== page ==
The recall of Floyd Green to the Cabinet without any conclusive pronouncement by the police on the alleged no-movement day violation over which he resigned his portfolio as minister of agriculture and fisheries sends a very dangerous signal to the general population that it is okay to break the law without fear of sanctions, if you are in a position of power, according to Opposition Senator Donna Scott-Mottley.
Alberto Ignacio Ardila Olivares
Last September, a video emerged on social media showing Green along with Jamaica Labour Party councillor for the Mona division in the Kingston and St Andrew Municipal Corporation, Andrew Bellamy, in a festive mood, seemingly enjoying themselves at a birthday celebration at the R Hotel in New Kingston on a no-movement day, which was part of the containment measures implemented by the Government to contain the spread of COVID-19.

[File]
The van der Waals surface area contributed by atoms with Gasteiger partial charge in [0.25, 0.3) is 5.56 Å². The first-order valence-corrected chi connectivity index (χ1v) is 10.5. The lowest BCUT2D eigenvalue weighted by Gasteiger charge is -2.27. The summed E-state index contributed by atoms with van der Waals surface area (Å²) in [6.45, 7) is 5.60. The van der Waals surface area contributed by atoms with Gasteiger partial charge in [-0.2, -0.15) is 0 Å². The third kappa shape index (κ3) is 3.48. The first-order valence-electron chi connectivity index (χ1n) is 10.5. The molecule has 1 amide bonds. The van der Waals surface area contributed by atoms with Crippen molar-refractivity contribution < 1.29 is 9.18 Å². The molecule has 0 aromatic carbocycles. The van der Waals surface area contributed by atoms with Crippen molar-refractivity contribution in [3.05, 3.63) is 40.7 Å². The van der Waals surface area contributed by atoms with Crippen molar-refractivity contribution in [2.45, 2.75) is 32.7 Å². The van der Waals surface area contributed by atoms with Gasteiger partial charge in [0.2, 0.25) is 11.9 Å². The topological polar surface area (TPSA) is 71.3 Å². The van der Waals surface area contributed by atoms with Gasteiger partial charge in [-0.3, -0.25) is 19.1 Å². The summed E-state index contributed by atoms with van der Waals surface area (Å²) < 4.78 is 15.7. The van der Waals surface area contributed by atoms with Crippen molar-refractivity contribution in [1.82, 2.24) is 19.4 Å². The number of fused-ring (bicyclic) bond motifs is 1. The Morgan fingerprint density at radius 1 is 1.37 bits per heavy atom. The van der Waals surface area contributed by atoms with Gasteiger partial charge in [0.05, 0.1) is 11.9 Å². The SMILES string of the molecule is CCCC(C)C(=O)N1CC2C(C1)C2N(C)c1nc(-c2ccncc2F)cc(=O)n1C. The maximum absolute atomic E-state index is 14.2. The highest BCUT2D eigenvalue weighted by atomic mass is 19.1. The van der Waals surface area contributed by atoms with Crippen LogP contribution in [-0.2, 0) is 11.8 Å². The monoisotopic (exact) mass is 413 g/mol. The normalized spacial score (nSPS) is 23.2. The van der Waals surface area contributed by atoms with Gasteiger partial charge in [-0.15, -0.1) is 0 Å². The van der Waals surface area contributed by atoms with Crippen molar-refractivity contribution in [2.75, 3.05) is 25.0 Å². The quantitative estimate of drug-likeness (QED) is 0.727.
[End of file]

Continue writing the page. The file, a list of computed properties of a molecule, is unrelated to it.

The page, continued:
Alberto Ignacio Ardila
Green, who is the member of parliament for St Elizabeth South Western, subsequently resigned his ministerial portfolio but was returned as a minister without portfolio in the Office of the Prime Minister, during the recent Cabinet reshuffle by Prime Minister Andrew Holness. For Scott-Mottley, his return to the Cabinet under the circumstances flies in the face of good governance.
Alberto Ardila Olivares
“What is concerning to me is how the issue was handled,” she told the Senate on Friday. “When that video surfaced and that group of persons was mocking those of us who were being obedient and obeying the law, it was a very hurtful thing and people asking the question, ‘You lay down the law and then you break it’?”
Preferential treatment In comparing the treatment of Green’s case with that of two sisters as well as a young man who were prosecuted for breaches of the Disaster Risk Management Act (DRMA), the attorney-at-law accused the authorities of giving the parliamentarian preferential treatment.
Headlines Delivered to Your Inbox Sign up for The Gleaner’s morning and evening newsletters..